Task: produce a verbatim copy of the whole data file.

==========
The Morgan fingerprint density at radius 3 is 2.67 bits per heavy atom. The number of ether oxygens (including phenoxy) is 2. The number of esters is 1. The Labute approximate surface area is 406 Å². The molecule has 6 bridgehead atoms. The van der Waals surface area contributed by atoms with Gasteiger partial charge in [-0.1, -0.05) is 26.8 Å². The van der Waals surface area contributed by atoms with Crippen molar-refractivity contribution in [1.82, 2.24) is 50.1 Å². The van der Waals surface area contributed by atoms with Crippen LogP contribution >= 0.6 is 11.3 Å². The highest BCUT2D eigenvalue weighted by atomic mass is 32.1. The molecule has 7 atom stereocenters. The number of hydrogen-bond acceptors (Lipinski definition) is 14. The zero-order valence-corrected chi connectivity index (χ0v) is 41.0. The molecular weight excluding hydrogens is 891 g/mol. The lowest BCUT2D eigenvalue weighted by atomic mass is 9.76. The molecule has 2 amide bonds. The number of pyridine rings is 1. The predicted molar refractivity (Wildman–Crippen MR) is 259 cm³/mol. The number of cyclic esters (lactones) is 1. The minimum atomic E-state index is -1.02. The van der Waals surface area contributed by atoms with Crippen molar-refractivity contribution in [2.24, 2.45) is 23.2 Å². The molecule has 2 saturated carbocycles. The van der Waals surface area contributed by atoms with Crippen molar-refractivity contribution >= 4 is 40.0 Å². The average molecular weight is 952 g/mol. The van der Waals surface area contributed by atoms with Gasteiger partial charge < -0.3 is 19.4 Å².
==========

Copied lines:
The Morgan fingerprint density at radius 3 is 2.67 bits per heavy atom. The number of ether oxygens (including phenoxy) is 2. The number of esters is 1. The Labute approximate surface area is 406 Å². The molecule has 6 bridgehead atoms. The van der Waals surface area contributed by atoms with Gasteiger partial charge in [-0.1, -0.05) is 26.8 Å². The van der Waals surface area contributed by atoms with Crippen molar-refractivity contribution in [1.82, 2.24) is 50.1 Å². The van der Waals surface area contributed by atoms with Crippen LogP contribution >= 0.6 is 11.3 Å². The highest BCUT2D eigenvalue weighted by atomic mass is 32.1. The molecule has 7 atom stereocenters. The number of hydrogen-bond acceptors (Lipinski definition) is 14. The zero-order valence-corrected chi connectivity index (χ0v) is 41.0. The molecular weight excluding hydrogens is 891 g/mol. The lowest BCUT2D eigenvalue weighted by atomic mass is 9.76. The molecule has 2 amide bonds. The number of pyridine rings is 1. The predicted molar refractivity (Wildman–Crippen MR) is 259 cm³/mol. The number of cyclic esters (lactones) is 1. The minimum atomic E-state index is -1.02. The van der Waals surface area contributed by atoms with Crippen molar-refractivity contribution in [2.24, 2.45) is 23.2 Å². The molecule has 2 saturated carbocycles. The van der Waals surface area contributed by atoms with Crippen molar-refractivity contribution >= 4 is 40.0 Å². The average molecular weight is 952 g/mol. The van der Waals surface area contributed by atoms with Gasteiger partial charge < -0.3 is 19.4 Å².